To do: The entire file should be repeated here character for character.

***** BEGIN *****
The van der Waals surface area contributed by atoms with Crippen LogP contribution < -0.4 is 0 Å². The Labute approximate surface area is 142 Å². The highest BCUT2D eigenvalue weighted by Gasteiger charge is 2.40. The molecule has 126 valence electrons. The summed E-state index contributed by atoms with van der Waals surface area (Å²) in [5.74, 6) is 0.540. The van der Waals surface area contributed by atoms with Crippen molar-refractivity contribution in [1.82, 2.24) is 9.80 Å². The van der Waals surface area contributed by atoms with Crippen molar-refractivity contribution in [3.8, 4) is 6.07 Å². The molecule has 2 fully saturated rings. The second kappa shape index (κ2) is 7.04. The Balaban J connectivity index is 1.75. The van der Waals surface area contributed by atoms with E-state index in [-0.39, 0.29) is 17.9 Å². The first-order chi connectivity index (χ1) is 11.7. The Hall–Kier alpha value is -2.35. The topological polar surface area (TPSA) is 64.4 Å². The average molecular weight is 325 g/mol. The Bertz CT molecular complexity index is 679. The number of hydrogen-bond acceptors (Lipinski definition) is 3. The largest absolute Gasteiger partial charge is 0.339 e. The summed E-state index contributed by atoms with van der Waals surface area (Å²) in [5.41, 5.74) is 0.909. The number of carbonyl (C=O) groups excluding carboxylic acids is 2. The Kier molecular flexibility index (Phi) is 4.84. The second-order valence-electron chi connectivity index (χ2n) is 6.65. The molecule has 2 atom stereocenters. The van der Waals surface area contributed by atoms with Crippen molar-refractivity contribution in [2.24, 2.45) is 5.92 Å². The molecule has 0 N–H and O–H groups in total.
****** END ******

The van der Waals surface area contributed by atoms with Crippen LogP contribution < -0.4 is 0 Å². The Labute approximate surface area is 142 Å². The highest BCUT2D eigenvalue weighted by Gasteiger charge is 2.40. The molecule has 126 valence electrons. The summed E-state index contributed by atoms with van der Waals surface area (Å²) in [5.74, 6) is 0.540. The van der Waals surface area contributed by atoms with Crippen molar-refractivity contribution in [1.82, 2.24) is 9.80 Å². The van der Waals surface area contributed by atoms with Crippen molar-refractivity contribution in [3.8, 4) is 6.07 Å². The molecule has 2 fully saturated rings. The second kappa shape index (κ2) is 7.04. The Balaban J connectivity index is 1.75. The van der Waals surface area contributed by atoms with E-state index in [-0.39, 0.29) is 17.9 Å². The first-order chi connectivity index (χ1) is 11.7. The Hall–Kier alpha value is -2.35. The topological polar surface area (TPSA) is 64.4 Å². The average molecular weight is 325 g/mol. The Bertz CT molecular complexity index is 679. The number of hydrogen-bond acceptors (Lipinski definition) is 3. The largest absolute Gasteiger partial charge is 0.339 e. The summed E-state index contributed by atoms with van der Waals surface area (Å²) in [5.41, 5.74) is 0.909. The number of carbonyl (C=O) groups excluding carboxylic acids is 2. The Kier molecular flexibility index (Phi) is 4.84. The second-order valence-electron chi connectivity index (χ2n) is 6.65. The molecule has 2 atom stereocenters. The van der Waals surface area contributed by atoms with Crippen molar-refractivity contribution in [2.24, 2.45) is 5.92 Å². The molecule has 0 N–H and O–H groups in total.